The key difference in the technology gadget space today, compared to the previous decade, is that these devices are far more personal. Gadgets like the TV, refrigerator or music system were shared with other family members. Today, people buy for themselves.
Our gadgets are an extension of our personalities—whether they are Apple, Nokia or Android. Because these choices are more personal, we tend to have strong likes and dislikes.
For instance, when I see someone with a BlackBerry, I label him or her a ‘dinosaur’ because you cannot be into technology and be using a BlackBerry! I get almost every new phone in the market except the iPhone, which I consider ‘old wine in a new bottle’. (Disclosure: I do use the iPad though.)
I am into fitness so I have a bunch of wearable gadgets like the Basis B1, Nike Fuel band and FitBit Flex. Then there is the LUMOback belt, a belt worn around the waist which keeps a check on and even corrects my posture. My HydraCoach water bottle measures how much water I drink each day compared to my target of 3 litres. I also use the GoPro wearable camera. I wore it during the last Mumbai Marathon, and the quality and perspective was so good, even the organisers took my footage. A lot of my devices are also red in colour.
Wearable devices will invert our current health care model of going to a doctor for diagnosis and treatment. Sensors connected to you will constantly measure and inform you of your health. Together with personal DNA profiling (I got mine done from 23andMe), I now know what illnesses I am prone to.
My Basis B1 ‘watch’, for instance, measures parameters like heart rate, skin temperature and perspiration all the time. I recently loaned it to a friend who realised his heart rate was shooting up whenever he was driving.
One of my other favourite gadgets is the MakerBot Replicator 2X, a personal 3D printer. I am fascinated with 3D printing and how it might change the whole concept of manufacturing which, today, is centralised around assembly lines. But just like Twitter and Facebook have in many ways decentralised the power of news production, I believe 3D printing will decentralise manufacturing. Instead of producing, shipping and stocking goods, in the near future you will be able to just download the files for a table or chair and walk to a place that can ‘print’ them for you.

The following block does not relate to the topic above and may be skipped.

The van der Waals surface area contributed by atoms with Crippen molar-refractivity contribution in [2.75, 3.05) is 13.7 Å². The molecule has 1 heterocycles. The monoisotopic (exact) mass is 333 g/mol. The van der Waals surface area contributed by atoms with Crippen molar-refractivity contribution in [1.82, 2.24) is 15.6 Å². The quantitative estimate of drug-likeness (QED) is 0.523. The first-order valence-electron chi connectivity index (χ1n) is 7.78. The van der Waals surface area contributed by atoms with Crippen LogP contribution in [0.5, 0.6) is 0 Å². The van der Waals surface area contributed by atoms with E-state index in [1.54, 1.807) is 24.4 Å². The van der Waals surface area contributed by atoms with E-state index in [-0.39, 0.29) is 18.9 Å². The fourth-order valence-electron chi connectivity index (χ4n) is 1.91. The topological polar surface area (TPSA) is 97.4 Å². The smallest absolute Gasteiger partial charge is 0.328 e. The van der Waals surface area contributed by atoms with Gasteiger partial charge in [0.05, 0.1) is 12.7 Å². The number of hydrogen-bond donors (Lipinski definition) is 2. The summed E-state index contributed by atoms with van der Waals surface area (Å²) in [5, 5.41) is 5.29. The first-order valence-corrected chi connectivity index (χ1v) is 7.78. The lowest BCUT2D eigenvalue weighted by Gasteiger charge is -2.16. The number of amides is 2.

Since I got the Replicator in May this year, my kids have been printing their favourite superheroes like Iron Man on it. It reminds me of how, as a kid, I would get excited about printers. What personal printers did to printing and publishing, I believe 3D printers will do to manufacturing.
In addition, I’ve also ordered the MakerBot Digitizer, a 3D scanner using which I can ‘scan’ three-dimensional objects and then send them to my Replicator to print. The Digitizer is the Xerox machine equivalent for real world objects.
We have long since ‘cut the cable’ and ditched our TV. Instead, we have a Roku Box and Apple TV. Even our kids have gotten out of the habit of ‘linear video’.
Finally, I’ve given up my DSLR cameras and use the Nokia Lumia 920 which has a great camera—an essential when you are travelling.
(As told to Rohin Dharmakumar)
(This story appears in the 18 October, 2013 issue of Forbes India. To visit our Archives, click here.)